2

Did this install today on my home. How'd I do?

I asked an old electrician and he said that I ought not to mix the Neutral with the Ground at the main like that cause "it could cause problems", though he did not give further detail. But if the Neutral and Ground Bus are bonded in the main anyway (which they definitely are on this panel), what does that matter? I used the ground bus for the #6AWG Neutral (white wire) because the other buses did not have any opening's big enough for the #6, at least it didn't look like it would fit...

I used #6AWG THHN for all 3 conductors and #10AWG THHN green for the ground, and these are are conveyed in the Steel Flex 3/4" you can see coming in from underneath. I installed bushings in the FMC where they connect to the compression fittings. The Sub panel Neutral is Isolated. This is fed from a 50 Amp (Connecticut Electric UBITBA250 Challenger “A” Series Circuit Breaker, 2-Pole 50-Amp) housed in the main. Which used to house a 30 amp for an old electric dryer circuit no longer in use. I had to source breakers for this old Challenger panel and they were pricey.

It's mounted to a 3/4" plywood board that is then fastened to the studs. The main is a 100 AMP service and according to the usage calculations for the house I'm well within that. Most big appliances are gas. I needed more outlets in the garage for my dust collector and table saw.

I live in San Francisco. The Panels are located in the garage at street level. Plan is to run 1/2" emt to job boxes along the workbench top, protected with GFCI outlets. I may at a later time install a 220 for the dust collector and a welder, which is why I went 50 amp.

So am I gonna burn the place down?

Sub Panel and Main

Ground and Neutral

  • Holy smokes, what's with the tiny subpanel? It's obvious you're putting the subpanel in because you're out of room in the main panel, but you're just doing it to yourself again, you'll run out of space again! Those twin breakers in the main panel are not normal, those are "cheaters" to let you overstuff a panel, which is bad. Get rid of that piece-o-junk and get at least a 42 space if not a 60, with an eye toward making that the main panel at some future point. – Harper - Reinstate Monica Jun 7 '17 at 15:23
  • I only need a few extra spaces for tools. I'm a renter. Additionally the main panel has no shut off, I'd have to pull the meter socket and PGE would be notified if I did (smart meter). Also, homeowner is a bit cheap, doesn't want to spend the money for new parts (an entirely new panel and all the breakers would be costly). I'm not exceeding the 100 Amps the panel delivers, and slim breakers are perfectly acceptable. – Wilkoe Jun 7 '17 at 15:34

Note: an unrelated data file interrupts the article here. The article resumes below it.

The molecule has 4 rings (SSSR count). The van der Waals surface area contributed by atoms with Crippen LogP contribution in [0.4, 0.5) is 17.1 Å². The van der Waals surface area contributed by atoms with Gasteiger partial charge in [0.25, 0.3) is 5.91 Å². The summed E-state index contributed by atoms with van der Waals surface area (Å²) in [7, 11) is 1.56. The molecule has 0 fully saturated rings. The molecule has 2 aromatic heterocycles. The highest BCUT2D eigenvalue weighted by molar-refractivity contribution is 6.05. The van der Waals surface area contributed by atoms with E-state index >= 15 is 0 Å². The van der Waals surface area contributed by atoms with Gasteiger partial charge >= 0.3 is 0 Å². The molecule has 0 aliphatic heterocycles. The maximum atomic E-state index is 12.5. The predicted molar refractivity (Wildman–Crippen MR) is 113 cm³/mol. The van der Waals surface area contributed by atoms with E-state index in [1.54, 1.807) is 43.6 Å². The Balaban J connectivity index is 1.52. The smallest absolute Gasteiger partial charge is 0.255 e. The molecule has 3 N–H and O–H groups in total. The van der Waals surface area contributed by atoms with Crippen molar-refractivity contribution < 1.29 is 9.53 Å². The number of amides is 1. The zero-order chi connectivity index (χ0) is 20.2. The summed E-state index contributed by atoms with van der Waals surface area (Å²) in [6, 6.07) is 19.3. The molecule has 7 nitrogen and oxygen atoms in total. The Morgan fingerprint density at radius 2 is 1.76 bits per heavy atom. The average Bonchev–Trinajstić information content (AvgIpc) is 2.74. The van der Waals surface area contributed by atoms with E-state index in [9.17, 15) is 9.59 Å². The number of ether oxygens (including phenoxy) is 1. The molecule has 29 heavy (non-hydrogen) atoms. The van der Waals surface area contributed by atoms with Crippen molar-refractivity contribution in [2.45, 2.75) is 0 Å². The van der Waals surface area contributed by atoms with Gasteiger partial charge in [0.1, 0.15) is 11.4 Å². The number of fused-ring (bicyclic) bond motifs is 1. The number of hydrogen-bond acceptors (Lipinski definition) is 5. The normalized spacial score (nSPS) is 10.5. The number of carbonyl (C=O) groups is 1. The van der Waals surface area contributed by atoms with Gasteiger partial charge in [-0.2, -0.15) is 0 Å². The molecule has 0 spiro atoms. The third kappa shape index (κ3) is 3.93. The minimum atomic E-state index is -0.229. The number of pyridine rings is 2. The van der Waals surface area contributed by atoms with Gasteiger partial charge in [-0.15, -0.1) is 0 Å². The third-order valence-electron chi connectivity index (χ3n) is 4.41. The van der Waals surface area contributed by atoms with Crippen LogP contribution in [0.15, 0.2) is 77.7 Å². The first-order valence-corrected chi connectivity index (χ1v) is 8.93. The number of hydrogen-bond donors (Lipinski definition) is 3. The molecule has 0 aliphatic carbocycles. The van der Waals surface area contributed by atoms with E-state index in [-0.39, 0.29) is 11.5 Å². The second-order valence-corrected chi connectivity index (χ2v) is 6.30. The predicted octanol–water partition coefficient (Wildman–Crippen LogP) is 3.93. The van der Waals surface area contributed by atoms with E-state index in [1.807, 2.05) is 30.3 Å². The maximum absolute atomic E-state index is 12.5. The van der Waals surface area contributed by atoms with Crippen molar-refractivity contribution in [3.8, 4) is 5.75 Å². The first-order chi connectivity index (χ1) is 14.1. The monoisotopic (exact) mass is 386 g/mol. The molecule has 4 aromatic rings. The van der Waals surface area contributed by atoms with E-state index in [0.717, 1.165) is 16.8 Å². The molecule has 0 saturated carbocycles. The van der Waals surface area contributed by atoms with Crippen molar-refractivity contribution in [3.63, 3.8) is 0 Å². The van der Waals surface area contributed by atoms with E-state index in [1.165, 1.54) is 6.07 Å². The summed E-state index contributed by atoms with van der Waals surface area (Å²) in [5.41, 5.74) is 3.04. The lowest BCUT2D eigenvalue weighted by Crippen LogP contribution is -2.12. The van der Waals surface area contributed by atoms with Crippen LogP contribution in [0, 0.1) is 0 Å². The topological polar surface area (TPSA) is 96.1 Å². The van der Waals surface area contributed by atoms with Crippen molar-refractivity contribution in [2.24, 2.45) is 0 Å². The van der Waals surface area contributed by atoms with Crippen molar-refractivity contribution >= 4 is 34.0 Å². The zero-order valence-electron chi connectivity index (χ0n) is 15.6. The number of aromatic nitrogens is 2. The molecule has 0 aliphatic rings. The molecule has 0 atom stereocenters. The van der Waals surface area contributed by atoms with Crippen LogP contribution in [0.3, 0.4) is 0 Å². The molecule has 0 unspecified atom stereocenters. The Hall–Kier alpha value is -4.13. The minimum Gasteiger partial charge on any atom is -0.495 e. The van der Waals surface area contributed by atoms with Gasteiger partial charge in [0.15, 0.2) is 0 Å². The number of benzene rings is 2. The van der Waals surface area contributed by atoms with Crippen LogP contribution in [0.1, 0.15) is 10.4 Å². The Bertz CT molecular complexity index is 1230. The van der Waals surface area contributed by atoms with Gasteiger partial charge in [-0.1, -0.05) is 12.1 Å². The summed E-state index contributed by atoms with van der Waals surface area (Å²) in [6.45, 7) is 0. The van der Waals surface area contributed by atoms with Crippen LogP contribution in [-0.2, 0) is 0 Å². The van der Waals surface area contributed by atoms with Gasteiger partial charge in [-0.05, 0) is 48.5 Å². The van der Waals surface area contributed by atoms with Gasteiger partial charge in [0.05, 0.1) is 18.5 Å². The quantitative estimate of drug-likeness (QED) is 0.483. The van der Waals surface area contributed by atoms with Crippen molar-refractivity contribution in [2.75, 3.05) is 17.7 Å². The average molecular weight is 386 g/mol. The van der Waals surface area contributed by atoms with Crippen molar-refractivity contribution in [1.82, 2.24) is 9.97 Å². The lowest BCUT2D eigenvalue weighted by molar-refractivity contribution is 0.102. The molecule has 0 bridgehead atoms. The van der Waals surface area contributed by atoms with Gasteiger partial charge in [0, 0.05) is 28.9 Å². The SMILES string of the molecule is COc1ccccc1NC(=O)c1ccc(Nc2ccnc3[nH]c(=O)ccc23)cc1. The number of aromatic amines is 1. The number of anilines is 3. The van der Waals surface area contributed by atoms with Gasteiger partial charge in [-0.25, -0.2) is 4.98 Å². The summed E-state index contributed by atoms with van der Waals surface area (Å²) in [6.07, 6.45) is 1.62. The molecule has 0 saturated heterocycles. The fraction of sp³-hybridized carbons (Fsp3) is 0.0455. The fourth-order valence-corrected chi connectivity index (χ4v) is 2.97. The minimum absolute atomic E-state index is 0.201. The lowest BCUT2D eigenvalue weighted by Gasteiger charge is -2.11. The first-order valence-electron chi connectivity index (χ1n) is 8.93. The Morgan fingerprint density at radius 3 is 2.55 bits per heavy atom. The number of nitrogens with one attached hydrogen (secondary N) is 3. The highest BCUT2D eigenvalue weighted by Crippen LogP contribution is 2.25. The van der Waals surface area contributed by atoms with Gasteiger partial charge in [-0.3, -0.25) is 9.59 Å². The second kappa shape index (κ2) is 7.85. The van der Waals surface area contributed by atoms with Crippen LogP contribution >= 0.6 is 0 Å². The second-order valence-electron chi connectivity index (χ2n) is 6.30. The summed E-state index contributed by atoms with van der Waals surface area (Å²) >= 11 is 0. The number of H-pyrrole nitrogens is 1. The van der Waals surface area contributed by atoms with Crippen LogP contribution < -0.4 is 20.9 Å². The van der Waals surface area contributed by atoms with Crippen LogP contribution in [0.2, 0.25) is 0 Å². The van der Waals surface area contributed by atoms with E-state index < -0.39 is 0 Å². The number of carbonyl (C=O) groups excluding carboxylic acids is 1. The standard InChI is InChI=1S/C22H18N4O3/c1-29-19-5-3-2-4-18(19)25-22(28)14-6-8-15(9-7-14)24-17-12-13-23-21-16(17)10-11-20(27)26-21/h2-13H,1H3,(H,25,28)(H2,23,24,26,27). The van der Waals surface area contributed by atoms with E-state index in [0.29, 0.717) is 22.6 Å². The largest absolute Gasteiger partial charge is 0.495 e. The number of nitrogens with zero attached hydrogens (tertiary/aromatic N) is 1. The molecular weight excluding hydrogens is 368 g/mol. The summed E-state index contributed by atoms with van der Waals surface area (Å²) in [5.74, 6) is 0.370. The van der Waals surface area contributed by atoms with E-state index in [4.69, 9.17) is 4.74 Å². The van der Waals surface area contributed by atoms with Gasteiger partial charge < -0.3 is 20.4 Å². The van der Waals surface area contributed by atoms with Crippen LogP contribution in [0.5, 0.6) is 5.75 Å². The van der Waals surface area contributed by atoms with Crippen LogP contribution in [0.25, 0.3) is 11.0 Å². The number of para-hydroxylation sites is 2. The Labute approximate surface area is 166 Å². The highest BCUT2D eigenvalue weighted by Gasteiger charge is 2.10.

• RENTER! That explains much. (in SF this sort of thing is normal, pretty mild actually, due to the insanely distorted market.) And yes that does change the economics somewhat. It's a shame, since you were that deep into it, and had the main power isolated, I'd have slapped a new Siemens main panel in there with a main breaker (to get rid of that Challenger, which might burn your house down.) And earn the eternal gratitude of the landlord! – Harper - Reinstate Monica Jun 7 '17 at 15:38
  • Tearing up some sheetrock, running flex, and wiring up the sub was a quick job. :) , Oh and I've heard about the challenger panels, I am looking into this one to see if it's one of the "bad ones", something to do with the bus material on certain models... – Wilkoe Jun 7 '17 at 15:43
1

OK the NEC and AHJ have always allowed the grounding conductors (Ground) and the grounded conductor (Neutral) to be connected to the neutral bus bar in the main panelboard or loadcenter. You are correct the busses are interlocked and bonded. The only reason some electricians put the ground on one side and the neutral on the other is because of the "workmanlike manner" clause. I have never seen where mixing them has ever caused any problems.

Now, your sub panel is not covered under this rule due to the single point of ground rule. You need to install a grounding bus and an isolated neutral bus. Each bus must be connected from the service panel with a corresponding conductor and you do not bond the sub panel neutral. This is true with any other device, equipment or sub panel installed downstream of the service panel.

  • 1
    The Sub panel does have a ground bus which I added, and the Neutral bus is isolated in the sub as well. It's hard to tell from the pictures. In the top left of the photo the #10 green goes to the ground bus, which is connected to the panel, and the big white #6 is connected to the Neutral bus which is isolated (unless you add a screw supplied with the panel to bond it). – Wilkoe Jun 7 '17 at 19:04
1

That doesn't look like a main panel and a subpanel. It looks like a subpanel and another subpanel. In that case, the neutrals and ground would remain SEPARATE in both, like it is already set up.

"But if the Neutral and Ground Bus are bonded in the main anyway, what does that matter?"

They both MUST go to the same point at the MAIN. In ALL downstream subpanels they must be separated. If you don't do that, you are sending current back on the equipment (green or bare copper) ground which can result in someone getting shocked or electrocuted.

Your Answer

By clicking “Post Your Answer”, you agree to our terms of service, privacy policy and cookie policy

Not the answer you're looking for? Browse other questions tagged or ask your own question.